To begin the search for a wreck, we start with research ashore. Hours spent poring over historical records prior to going out on the water can narrow down the search area by establishing the circumstances associated with the loss of a vessel.
What makes a good Target?
Key items for selecting a good target to search for
- vessels that had survivors able to provide reliable descriptions of the sinking location
- larger vessels, which provide a bigger target
- more recent wrecks, for which there is usually more detailed information
- vessels with a large amount of iron or steel (hull or propulsion systems) to provide a magnetic target
- vessels likely to be in less than 120 metres of water - within the range that can be more easily dived
Research begins with a review of the almanac-style books describing ships sunk along the NSW or Australian Coast. From the list of vessels not yet found, we select likely targets with the above criteria in mind.
Once a ship is selected, research moves to primary sources. These include contemporary newspaper reports, Marine Court of Enquiry minutes, Marine Underwriter Association insurance records, and original registration papers. From these, and possibly other sources, we obtain details of the type and construction of the vessel (including motor size and hull style – both important factors in identifying a wreck) and develop a better understanding of the size of the area we would need to search to determine whether a search seems practical. If so, we figure out a “box” on a chart, to define our proposed search area.
What also narrows down the search area?
- knowledge of where known wrecks are located
- information about known magnetic anomalies or other side scan contacts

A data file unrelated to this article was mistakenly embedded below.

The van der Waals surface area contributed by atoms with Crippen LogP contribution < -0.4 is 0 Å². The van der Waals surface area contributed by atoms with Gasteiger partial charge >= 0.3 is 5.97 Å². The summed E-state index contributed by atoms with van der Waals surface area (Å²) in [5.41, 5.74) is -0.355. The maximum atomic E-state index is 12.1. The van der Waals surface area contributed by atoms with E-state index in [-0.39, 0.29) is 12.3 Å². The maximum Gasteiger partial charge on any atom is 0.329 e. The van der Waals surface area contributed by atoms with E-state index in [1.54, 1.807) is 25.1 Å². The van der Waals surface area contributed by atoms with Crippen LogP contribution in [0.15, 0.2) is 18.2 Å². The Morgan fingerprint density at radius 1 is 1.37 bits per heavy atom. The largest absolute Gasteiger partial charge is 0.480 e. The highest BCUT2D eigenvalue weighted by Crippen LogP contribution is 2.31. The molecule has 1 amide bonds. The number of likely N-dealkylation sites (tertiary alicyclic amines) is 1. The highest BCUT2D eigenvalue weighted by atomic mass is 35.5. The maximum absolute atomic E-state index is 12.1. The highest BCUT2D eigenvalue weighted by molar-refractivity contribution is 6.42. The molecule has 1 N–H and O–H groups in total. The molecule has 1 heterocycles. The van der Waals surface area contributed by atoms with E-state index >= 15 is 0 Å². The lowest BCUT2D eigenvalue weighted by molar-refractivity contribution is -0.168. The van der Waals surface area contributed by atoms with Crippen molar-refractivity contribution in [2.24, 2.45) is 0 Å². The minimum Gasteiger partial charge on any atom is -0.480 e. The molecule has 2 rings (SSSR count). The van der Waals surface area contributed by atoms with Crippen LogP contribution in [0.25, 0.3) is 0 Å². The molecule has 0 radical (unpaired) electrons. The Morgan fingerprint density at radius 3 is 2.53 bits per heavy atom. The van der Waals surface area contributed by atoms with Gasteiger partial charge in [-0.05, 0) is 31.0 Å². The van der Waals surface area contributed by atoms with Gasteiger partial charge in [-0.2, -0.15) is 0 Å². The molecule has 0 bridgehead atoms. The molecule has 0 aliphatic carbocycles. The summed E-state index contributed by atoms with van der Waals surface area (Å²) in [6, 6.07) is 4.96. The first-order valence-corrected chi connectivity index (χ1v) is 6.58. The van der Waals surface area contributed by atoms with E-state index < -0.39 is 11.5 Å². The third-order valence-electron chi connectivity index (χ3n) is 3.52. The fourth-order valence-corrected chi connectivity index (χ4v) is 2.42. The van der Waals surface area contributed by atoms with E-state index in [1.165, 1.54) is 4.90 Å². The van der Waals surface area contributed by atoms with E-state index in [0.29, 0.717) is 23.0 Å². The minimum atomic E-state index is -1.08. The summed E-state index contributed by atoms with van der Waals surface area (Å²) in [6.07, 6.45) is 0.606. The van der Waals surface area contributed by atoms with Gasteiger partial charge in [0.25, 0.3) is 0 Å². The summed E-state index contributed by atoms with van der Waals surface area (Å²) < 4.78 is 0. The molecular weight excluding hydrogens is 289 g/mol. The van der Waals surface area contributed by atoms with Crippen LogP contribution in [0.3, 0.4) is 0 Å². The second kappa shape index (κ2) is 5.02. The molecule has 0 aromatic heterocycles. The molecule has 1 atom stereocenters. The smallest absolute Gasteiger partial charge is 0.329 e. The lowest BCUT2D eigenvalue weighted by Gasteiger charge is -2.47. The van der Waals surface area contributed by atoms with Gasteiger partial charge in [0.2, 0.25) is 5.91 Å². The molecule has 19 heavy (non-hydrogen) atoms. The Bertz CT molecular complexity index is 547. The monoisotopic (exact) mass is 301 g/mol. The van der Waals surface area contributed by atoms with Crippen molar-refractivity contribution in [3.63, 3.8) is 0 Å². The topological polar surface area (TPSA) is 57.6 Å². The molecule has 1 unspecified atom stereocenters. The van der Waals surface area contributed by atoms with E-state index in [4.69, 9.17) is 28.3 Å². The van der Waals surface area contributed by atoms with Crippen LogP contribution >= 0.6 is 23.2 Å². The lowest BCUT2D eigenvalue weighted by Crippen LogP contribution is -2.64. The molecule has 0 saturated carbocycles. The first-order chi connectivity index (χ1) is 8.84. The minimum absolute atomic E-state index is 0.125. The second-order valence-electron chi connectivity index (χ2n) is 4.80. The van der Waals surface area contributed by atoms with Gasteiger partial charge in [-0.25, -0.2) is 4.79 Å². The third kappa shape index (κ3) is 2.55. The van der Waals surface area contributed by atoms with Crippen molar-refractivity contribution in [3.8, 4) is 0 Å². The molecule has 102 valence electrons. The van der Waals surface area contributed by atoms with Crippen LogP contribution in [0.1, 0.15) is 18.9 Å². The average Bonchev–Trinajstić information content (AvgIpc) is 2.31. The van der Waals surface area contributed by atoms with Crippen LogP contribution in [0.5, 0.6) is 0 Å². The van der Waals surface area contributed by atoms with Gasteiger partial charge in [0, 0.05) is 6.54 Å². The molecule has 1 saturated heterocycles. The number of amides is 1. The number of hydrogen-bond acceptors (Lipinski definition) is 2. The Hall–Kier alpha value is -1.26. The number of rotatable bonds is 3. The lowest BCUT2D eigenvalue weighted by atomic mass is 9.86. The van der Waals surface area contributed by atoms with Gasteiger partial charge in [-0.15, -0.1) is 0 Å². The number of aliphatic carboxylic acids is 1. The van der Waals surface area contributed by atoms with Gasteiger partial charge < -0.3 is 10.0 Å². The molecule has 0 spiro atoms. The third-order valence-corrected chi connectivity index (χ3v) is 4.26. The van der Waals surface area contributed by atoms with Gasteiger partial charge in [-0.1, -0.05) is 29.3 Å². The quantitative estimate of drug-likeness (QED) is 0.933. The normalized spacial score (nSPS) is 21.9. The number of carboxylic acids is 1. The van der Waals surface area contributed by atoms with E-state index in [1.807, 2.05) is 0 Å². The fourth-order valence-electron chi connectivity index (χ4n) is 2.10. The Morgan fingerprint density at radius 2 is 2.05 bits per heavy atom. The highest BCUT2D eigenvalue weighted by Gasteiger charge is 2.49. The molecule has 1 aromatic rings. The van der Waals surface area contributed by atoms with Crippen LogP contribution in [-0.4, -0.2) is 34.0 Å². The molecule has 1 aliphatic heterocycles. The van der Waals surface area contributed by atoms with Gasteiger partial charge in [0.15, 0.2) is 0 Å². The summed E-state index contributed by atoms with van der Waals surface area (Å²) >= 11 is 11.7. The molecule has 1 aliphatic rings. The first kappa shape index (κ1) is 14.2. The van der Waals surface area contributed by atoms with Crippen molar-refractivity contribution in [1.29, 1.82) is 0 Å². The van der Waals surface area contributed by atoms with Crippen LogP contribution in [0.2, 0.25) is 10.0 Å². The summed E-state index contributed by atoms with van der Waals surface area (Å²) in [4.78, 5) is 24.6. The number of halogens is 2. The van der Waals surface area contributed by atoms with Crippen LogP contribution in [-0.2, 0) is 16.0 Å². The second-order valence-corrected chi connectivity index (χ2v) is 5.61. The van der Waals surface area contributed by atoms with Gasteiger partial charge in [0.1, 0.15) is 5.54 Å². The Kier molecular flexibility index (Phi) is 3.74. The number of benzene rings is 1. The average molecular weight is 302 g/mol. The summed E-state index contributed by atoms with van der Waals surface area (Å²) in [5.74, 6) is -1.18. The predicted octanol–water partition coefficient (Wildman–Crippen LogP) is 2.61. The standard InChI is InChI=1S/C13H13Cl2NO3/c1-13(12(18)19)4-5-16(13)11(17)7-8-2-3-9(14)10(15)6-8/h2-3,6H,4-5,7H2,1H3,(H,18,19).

- not looking where others have already looked
After a search area has been defined, a number of things can be done to refine the search, including knowing what is already “down there”. As part of this project we have put together an extensive GPS waypoint list of approximately 270 known NSW shipwreck sites and 126 known scuttled vessels.
This allows side scan surveys to be done on wrecks previously found within a search area. Information we seek in relation to wrecks yet to be discovered includes:
- reported sites where trawlers have had their nets caught up, or have trawled up wreck debris
- reported WWII “Non Sub Sonar Contacts”
- reported magnetic anomalies
- charts marked with wreck sites, but no matching discovered wreck
- known offshore fishing spots, as these are often associated with shipwreck sites
Out on the large expanse of ocean, knowing where others have looked and found nothing is important, as such knowledge avoids hours and fuel being wasted. Any information on previous searches is always appreciated.
Ongoing Research Assistance & Data Refinement or Data Review
We welcome assistance to help research potential targets. This can consist of refining the locations of known shipwrecks or potential targets, or details of areas that have been extensively surveyed. We are also happy to review anyone's raw data, including old magnetic tape data, as shipwrecks can be overlooked in the data gathering and processing stage if they were not the prime concern of the exercise.